Research studies have shown that digital wireless phones interact with some hearing aids creating a buzzing noise that reduces speech intelligibility for some hearing-impaired individuals. To develop a standard interference signal that can be used to test all hearing aids, hearing aid output interference was converted to an equivalent acoustic input referenced interference spectrum (IRIS). For this study, it was shown that the IRIS signal has a similar spectral pattern defined by the phone technology for all hearing aids. IRIS signals for three phone technologies, CDMA, TDMA-50 Hz, and TDMA-217 Hz, were generated. Five IRIS signal levels (35 dB SPL, 45 dB SPL, 55 dB SPL, 65 dB SPL, and 75 dB SPL) for each of the three phone technologies were mixed with speech at 65 dB SPL to test the speech intelligibility of 24 hearing-impaired people subjected to wireless phone interference. A "No Noi se" condition was also tested. Annoyance ratings (short-term annoyance before, long-term annoyance during and short-term annoyance after speech intelligibility) were also collected for each test condition.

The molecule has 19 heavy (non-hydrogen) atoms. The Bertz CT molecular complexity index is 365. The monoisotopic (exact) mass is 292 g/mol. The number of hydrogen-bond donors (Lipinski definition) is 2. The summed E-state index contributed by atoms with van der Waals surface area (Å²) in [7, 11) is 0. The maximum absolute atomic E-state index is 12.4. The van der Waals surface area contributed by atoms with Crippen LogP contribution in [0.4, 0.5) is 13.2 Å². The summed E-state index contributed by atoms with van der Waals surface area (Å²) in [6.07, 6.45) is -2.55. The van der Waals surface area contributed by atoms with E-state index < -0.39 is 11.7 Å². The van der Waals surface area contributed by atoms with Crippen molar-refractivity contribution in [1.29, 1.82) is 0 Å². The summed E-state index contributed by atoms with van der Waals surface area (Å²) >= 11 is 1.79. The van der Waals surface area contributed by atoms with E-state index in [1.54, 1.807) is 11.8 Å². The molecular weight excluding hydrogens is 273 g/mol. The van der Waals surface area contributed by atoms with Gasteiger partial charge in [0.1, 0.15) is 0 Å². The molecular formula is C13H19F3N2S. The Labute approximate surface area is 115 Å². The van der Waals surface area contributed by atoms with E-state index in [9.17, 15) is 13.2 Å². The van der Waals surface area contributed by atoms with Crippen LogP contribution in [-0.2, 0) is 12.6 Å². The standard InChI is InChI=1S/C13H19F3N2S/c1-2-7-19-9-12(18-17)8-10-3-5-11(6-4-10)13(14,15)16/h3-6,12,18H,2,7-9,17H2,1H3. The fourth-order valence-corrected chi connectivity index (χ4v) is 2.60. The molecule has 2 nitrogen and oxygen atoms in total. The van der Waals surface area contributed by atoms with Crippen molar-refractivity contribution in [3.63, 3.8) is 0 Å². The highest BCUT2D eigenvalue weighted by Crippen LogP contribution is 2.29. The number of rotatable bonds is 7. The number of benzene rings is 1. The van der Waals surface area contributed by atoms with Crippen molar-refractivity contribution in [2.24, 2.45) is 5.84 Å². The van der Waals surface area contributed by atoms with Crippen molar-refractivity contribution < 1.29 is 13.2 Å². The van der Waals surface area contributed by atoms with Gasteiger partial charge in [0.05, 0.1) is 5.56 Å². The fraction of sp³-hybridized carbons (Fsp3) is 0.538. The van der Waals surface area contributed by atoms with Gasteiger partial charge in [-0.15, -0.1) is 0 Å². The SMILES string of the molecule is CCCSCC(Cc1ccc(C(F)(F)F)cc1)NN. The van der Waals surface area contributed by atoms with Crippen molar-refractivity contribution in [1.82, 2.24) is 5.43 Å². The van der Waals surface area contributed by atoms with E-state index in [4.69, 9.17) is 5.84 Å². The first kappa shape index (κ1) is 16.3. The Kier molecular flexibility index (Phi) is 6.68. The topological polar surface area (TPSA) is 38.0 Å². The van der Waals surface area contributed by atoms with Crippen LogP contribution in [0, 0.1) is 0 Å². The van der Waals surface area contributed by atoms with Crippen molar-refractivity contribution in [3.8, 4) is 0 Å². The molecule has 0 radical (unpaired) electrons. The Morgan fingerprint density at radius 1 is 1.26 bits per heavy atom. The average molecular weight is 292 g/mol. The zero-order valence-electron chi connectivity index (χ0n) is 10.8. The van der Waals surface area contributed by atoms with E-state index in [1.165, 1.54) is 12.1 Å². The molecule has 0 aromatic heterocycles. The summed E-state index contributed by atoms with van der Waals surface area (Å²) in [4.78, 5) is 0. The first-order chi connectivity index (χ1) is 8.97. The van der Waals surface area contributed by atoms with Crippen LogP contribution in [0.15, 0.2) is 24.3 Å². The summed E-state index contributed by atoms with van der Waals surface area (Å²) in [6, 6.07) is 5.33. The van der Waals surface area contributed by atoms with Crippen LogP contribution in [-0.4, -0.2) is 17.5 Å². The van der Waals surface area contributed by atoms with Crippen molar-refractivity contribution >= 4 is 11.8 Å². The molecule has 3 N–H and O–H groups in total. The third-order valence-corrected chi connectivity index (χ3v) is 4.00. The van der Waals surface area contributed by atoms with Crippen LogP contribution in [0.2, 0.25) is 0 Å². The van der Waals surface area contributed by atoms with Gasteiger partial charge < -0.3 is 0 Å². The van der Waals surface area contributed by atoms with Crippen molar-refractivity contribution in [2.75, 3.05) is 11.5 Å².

Speech intelligibility scores for the TDMA-217 Hz IRIS phone signal at low speech-to-noise ratios (<10 dB) were significantly lower than those for CDMA and TDMA-50 Hz at the same level. The CDMA and TDMA-50 Hz IRIS phone signals had a similar effec t on speech intelligibility. For all three phone technologies, speech intelligibility scores at speech-to-noise ratios of 20 dB and 30 dB were similar to those for the "No Noise" condition.
Annoyance ratings increased as a function of noise level. Long-term annoyance ratings collected during speech intelligibility testing were higher than the short-term annoyance ratings collected before and after speech intelligibility testing. Short-term annoyance ratings increased following long-term exposure to noise. Ninety percent of the annoyance ratings collected during speech intelligibility testing at 35 dB SPL were between "No Interference" and "Not Annoying."
Different spectral weighting methods, A-weighting, C-weighting, linear weighting, speech interference level (SIL), and articulation index (AI) were applied to the IRIS signal to determine the best single index that represented the impact of the interference on speech intelligibility. Among the above weighting schemes, both SIL and AI were found to have a good correlation with speech intelligibility. However, SIL uses a more limited frequ ency range. Therefore, from the results of this research, AI represents the best index for predicting the impact of wireless phone interference on speech intelligibility, irrespective of the type of IRIS phone signal. An AI value less than 0.3 was found to reduce speech intelligibility to 50% of the "No Noise" baseline conditions, and an AI greater than 0.9 was found to provide speech intelligibility no different from the "No Noise" condition.